Living Single

The truth about singles in our society.

Best Things about Living Alone – for People Who Mean It

There are profound reasons for wanting to live alone

Living alone is one of my things, so "best things about living alone" lists can lure me in the way most other listicles cannot. I've read lots of them. But here's the thing: I think they are for lightweights. And I think they are written by people who, deep down inside, do not really get it about the profound fulfillment of the solo-dwelling life. It's different for those of us who really mean it about wanting to live alone.

Consider the supposedly best things about living single as offered up by the lightweights from places such as Cosmo and Buzzfeed:

  1. "You can use the bathroom without closing the door."
  2. "You can stay up as long as you want. Without keeping it down for other people. Blast that episode of Frasier!"
  3. "Nobody will steal your food."
  4. "You can leave your clothes on the floor…"
  5. "You can do all the embarrassing and gross things you want without fear of judgment."
  6. "…you don't ever have to wear pants."
  7. "You don't have to worry about a roommate hearing you have sex, or vice versa."
  8. "You never have to wait for anyone to get out of the bathroom to pee or shower."
  9. "You can use all the hot water in the shower."
  10. "You don't have to share the TV…"

All of these kinds of things are perfectly fine reasons for enjoying the experience of living alone. But if they are the only kinds of reasons you like having a place of your own, then maybe you are not that serious about it. The reasons have a kind of defensiveness to them, as if you are trying to convince yourself that you really do like living alone. The reasons are mostly about freedom from constraints (you don't have to wear clothes, you don't have to share) and when they are about freedom to do things (stay up as long as you want), what is enabled by that freedom is trivial (watch reruns of Frasier).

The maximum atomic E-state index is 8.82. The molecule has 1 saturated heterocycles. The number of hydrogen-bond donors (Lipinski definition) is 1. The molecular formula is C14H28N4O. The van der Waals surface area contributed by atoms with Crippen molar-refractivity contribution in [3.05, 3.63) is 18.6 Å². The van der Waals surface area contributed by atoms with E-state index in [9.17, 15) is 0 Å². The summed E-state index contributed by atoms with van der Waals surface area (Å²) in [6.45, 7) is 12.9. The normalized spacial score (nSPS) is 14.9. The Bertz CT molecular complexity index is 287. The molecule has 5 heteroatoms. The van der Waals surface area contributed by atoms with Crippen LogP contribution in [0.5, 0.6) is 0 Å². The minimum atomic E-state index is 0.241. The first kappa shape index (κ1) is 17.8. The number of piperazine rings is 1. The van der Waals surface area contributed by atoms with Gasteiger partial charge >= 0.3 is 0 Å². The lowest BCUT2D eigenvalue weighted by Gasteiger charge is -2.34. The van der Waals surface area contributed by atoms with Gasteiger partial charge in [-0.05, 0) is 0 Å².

I like watching TV as much as the next person, but the freedom to do so is not among the most profound rewards of staying up as long as you want. Think about people who are really passionate about what they do. When they get engrossed in whatever it is that really grabs them – whether it is writing music or solving an intriguing problem or creating something or anything else – they love the freedom to just keep going. It is a joy to stay engaged, to go for hours without ever wondering about the time, to be free of concern about what some other person in the house thinks of you or wishes you were doing instead.

That's one of the real rewards of solo living for those who really mean it about wanting to live alone. Here are a few others:

  • Other people are distracting and not just when they are talking to you or playing obnoxious music or watching annoying TV. The mere presence of other people can sap some of your emotional and intellectual resources. If someone else is around, a small part of you is paying attention to them. When you live alone, you can think with your whole mind and feel with your whole heart.
  • People who really mean it about wanting to live alone experience a sense of appreciation of a place of their own that is beyond the grasp of the causal solo dweller. This is sometimes most apparent when they get their own place for the very first time. Even if the place is not all that great in objective ways (such as the size or the state of disrepair), people who crave living alone will savor and cherish it.
  • For some people, living alone is not just a casual preference – it feels more like a need. What happens when you are deprived of a genuine need? You can't stop thinking about it. You daydream about it, makes plans for when you will get to have that need fulfilled again. When living alone is a need and you finally get to do it after being deprived, you feel relief and a sense that your living situation is once again just what it should be.

Are you someone who means it about loving to live alone? If so, what are some non-trivial, non-defensive, non-wimpy reasons why it is so fulfilling to you?

[Note: Links to my other writings about living alone are here.]

Bella DePaulo, Ph.D., is author of Singled Out: How Singles Are Stereotyped, Stigmatized, and Ignored, and Still Live Happily Ever After. She is a visiting professor at UCSB.

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